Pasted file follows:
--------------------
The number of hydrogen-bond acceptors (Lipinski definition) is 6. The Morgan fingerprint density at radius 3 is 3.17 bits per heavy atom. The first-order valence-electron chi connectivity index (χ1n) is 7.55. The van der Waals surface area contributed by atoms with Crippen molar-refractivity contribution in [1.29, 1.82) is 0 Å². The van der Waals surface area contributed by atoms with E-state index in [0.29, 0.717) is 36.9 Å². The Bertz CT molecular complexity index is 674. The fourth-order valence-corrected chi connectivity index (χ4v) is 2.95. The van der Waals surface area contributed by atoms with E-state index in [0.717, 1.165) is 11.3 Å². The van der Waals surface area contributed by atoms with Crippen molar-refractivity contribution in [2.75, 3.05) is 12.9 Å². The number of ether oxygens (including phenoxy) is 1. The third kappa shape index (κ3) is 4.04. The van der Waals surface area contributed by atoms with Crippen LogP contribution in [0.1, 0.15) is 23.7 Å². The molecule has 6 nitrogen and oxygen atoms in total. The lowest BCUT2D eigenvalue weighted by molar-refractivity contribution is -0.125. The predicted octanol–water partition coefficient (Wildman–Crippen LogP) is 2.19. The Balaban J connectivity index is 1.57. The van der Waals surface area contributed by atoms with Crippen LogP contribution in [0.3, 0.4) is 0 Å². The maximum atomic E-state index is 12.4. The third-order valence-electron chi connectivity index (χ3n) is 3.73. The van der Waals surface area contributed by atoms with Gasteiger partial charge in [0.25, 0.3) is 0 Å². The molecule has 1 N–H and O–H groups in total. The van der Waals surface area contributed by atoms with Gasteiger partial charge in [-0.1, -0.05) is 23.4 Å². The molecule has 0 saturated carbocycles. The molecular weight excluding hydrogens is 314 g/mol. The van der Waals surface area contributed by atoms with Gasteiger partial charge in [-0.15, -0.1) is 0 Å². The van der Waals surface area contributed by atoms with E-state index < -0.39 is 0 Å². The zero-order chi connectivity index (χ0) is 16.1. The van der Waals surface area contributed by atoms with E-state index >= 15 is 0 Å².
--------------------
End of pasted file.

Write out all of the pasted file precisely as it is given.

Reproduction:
The number of hydrogen-bond acceptors (Lipinski definition) is 6. The Morgan fingerprint density at radius 3 is 3.17 bits per heavy atom. The first-order valence-electron chi connectivity index (χ1n) is 7.55. The van der Waals surface area contributed by atoms with Crippen molar-refractivity contribution in [1.29, 1.82) is 0 Å². The van der Waals surface area contributed by atoms with E-state index in [0.29, 0.717) is 36.9 Å². The Bertz CT molecular complexity index is 674. The fourth-order valence-corrected chi connectivity index (χ4v) is 2.95. The van der Waals surface area contributed by atoms with E-state index in [0.717, 1.165) is 11.3 Å². The van der Waals surface area contributed by atoms with Crippen molar-refractivity contribution in [2.75, 3.05) is 12.9 Å². The number of ether oxygens (including phenoxy) is 1. The third kappa shape index (κ3) is 4.04. The van der Waals surface area contributed by atoms with Crippen LogP contribution in [0.1, 0.15) is 23.7 Å². The molecule has 6 nitrogen and oxygen atoms in total. The lowest BCUT2D eigenvalue weighted by molar-refractivity contribution is -0.125. The predicted octanol–water partition coefficient (Wildman–Crippen LogP) is 2.19. The Balaban J connectivity index is 1.57. The van der Waals surface area contributed by atoms with Crippen LogP contribution in [0.3, 0.4) is 0 Å². The maximum atomic E-state index is 12.4. The third-order valence-electron chi connectivity index (χ3n) is 3.73. The van der Waals surface area contributed by atoms with Gasteiger partial charge in [0.25, 0.3) is 0 Å². The molecule has 1 N–H and O–H groups in total. The van der Waals surface area contributed by atoms with Gasteiger partial charge in [-0.1, -0.05) is 23.4 Å². The molecule has 0 saturated carbocycles. The molecular weight excluding hydrogens is 314 g/mol. The van der Waals surface area contributed by atoms with Gasteiger partial charge in [-0.15, -0.1) is 0 Å². The van der Waals surface area contributed by atoms with E-state index < -0.39 is 0 Å². The zero-order chi connectivity index (χ0) is 16.1. The van der Waals surface area contributed by atoms with E-state index >= 15 is 0 Å².